Leisurely people can smile even when they’re privately angry or annoyed. But you might only learn about their real feelings if you hear about them from someone else. People who are Leisurely often react to stress with passive aggression or by resisting feedback. They might say one thing and do another, and they can become annoyed if other people get in the way of their agendas, which are typically kept private.
People who respond to stress by moving against other people manage self-doubt by manipulating and charming others. This behavior is characterized by four HDS scales: Bold, Mischievous, Colorful, and Imaginative.
Bold people will let you know who they are. They handle pressure by demanding special treatment, being overconfident, and letting other people know how great they are. Unwilling to give up a fight, people who score high on this scale might not acknowledge their own limitations or take responsibility for their mistakes, or their egos might drive them to try to dominate their colleagues.
Mischievous people will treat their clients and colleagues with respect and support. These are people who enjoy testing the limits and who aren’t afraid to take risks. On the other hand, they believe that rules are boring and unnecessary and often break them, and they tend to take risks without considering the consequences. When this leads to mistakes, they’ll use their charm to finesse the situation.
Colorful people are the life of the party. While they can entertain clients and colleagues with their enthusiasm, the workplace isn’t a party, and its pressures can bring out less-than-desirable behavior for people who score high on this scale. With a tendency to become self-absorbed and obnoxious, they might respond to stress by speaking out of turn and expecting others to appreciate their performances. They can lose focus easily and might cause distraction for others, too, when they dramatically demand the spotlight.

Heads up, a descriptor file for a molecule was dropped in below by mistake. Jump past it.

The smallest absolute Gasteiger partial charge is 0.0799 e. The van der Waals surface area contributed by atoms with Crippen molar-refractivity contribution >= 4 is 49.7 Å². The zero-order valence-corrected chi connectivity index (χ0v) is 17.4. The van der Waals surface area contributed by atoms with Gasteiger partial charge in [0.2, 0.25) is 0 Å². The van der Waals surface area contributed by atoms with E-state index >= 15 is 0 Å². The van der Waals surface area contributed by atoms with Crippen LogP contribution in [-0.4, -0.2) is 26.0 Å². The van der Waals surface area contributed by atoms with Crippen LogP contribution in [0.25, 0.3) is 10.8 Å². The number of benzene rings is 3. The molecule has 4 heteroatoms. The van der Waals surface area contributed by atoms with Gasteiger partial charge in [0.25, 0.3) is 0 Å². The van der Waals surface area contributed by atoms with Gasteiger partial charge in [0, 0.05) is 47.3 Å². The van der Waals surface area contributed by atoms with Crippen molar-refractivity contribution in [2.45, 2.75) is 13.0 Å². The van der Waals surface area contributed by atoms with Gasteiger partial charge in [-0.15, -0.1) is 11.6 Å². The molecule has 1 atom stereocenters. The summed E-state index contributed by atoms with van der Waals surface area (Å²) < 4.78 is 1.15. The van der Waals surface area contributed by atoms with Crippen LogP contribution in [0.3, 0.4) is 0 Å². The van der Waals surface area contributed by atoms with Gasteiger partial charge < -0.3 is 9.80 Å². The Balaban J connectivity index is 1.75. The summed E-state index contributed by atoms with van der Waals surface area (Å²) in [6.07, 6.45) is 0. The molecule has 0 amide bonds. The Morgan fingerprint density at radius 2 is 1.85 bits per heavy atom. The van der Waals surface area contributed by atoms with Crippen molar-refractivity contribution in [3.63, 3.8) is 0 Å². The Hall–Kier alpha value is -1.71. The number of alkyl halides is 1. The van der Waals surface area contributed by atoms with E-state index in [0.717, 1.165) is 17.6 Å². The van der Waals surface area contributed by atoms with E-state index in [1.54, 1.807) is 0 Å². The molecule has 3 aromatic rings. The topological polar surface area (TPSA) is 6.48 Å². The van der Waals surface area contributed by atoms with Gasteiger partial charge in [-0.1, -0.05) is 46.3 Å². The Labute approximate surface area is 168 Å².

Imaginative people are bright, strikingly original, and often full of inventive ideas and insights. Outside-the-box thinking isn’t always necessary, though, and people who score high on this scale can get absorbed in ideas that might seem novel to them but eccentric or offbeat to others. They might assert that they have a unique vision that others don’t share, become easily bored and overconfident in their ability to solve problems creatively, launch initiatives without following up on them, or lose people while trying to explain their ideas.
The third group of people tend to move toward others when they are stressed, coping by ingratiating others and building alliances. Two HDS scales characterize this group: Diligent and Dutiful.
Diligent people are meticulous hard workers. They’re role models for high standards, but they can take this perfectionistic inclination too far when times get stressful. Delegating work to subordinates can be difficult for them. When they do delegate, they might criticize subordinates’ work, micromanage, and be inflexible about schedules, rules, and procedures. Focusing too much on the details, they can overlook the big picture or the obvious, and they might refuse to let go of a task — no matter how small it is — until it’s perfect.
Dutiful people excel at keeping their managers informed about relevant business developments and problems. They’re agreeable and rise easily in organizations, but their eagerness to please their bosses might lead them to throw their subordinates under the bus. Faced with stress, they will likely tell their supervisors what they want to hear, regardless of their personal opinions. This flexibility can make it tricky for others to know where they stand on issues. They might also have trouble making decisions or acting independently, and they can be inclined to avoid dealing with challenging people issues.
What Can You Do About It?
For most people, the biggest step toward improving how they handle stress is simply understanding how they act when they’re bored or under pressure. Objective measures of reputation, such as personality assessment and 360° feedback, can help employees learn to recognize when they’re going off the rails and adjust their behavior accordingly.